A better analogy might be carving a baseball bat out of a log. Nature made the tree branch the log came from, but you made the baseball bat by carving away the wood you didn't want. Arguably a baseball bat would be patentable if you were the first to come up with the idea.
It's also important to note that cDNA is merely patent *eligible* which means (in theory) that it still needs to be novel and useful before a patent is awarded. (I know, I know, US Patent office, etc... You can all stop sniggering now.)
"not being able to see at a glance what the weather's like outside my door"
Try opening it...
Re: @Johnny G
Ah, indeed. I don't believe there is an American equivalent dish to that.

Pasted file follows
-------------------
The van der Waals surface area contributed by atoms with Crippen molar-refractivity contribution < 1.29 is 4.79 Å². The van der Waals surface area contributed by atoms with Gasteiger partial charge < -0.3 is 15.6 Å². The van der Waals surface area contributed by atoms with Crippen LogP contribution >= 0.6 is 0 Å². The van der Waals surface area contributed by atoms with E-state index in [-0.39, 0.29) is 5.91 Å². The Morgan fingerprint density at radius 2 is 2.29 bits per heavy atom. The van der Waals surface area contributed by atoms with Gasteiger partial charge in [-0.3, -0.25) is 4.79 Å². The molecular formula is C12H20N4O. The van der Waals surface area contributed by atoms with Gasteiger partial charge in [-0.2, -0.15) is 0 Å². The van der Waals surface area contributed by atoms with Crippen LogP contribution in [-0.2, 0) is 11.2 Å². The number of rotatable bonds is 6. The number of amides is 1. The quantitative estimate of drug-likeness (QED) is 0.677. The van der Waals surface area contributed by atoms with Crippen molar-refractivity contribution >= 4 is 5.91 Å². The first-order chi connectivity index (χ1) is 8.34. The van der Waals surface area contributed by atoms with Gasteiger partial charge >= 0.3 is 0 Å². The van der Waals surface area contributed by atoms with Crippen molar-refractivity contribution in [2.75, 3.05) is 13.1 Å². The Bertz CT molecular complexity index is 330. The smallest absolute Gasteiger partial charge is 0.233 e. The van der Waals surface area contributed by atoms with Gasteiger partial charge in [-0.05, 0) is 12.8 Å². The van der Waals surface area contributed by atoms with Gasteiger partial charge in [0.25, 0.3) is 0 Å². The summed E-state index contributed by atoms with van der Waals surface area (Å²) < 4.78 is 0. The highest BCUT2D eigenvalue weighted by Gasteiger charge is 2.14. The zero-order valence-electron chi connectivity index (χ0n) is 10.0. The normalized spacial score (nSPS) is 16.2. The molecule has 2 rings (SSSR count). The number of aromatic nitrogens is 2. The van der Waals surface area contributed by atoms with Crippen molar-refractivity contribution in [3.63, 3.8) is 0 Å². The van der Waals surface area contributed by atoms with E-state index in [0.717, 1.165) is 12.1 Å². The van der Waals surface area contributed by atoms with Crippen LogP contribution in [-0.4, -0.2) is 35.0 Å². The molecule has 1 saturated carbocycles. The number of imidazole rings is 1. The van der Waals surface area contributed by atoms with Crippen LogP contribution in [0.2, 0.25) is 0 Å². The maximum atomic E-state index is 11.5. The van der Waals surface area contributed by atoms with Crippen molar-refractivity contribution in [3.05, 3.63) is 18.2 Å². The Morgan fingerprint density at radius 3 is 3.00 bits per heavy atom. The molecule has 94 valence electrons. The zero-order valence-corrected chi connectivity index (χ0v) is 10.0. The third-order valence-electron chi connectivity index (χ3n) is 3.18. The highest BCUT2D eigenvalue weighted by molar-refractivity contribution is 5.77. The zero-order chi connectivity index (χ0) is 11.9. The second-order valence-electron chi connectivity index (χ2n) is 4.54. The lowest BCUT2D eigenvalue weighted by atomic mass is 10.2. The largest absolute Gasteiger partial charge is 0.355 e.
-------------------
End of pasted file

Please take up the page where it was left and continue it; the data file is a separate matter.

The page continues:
I'm sure plenty of people eat such a thing, but as far as I know there's no special name for it.
"I think in America they call it 'Cheese toast', "
I have never heard that name used, though it could be a regional name, such as the various names for sandwiches on baguette-style bread (Sub, Grinder, Hoagie, and so-forth.)
Assuming "Cheese on Toast" (which sounds like it could be a little hamlet somewhere) is a literal description of the sandwich, we call this a "Grilled Cheese." Generally such a sandwich is "traditionally" made from white bread, buttered on the outside, one or two slices of cheese in the middle (most commonly American or Cheddar), and then heated on a griddle until properly colored (golden brown) and the cheese nicely melted. Often served with tomato soup.
If you stick a hamburger patty and grilled onions in there it's called a "Patty Melt."
Exciting New Product Placement Opportunities
Yes, now you can cram more adverts into every minute of broadcast TV and change them all again and again without having to re-record anything.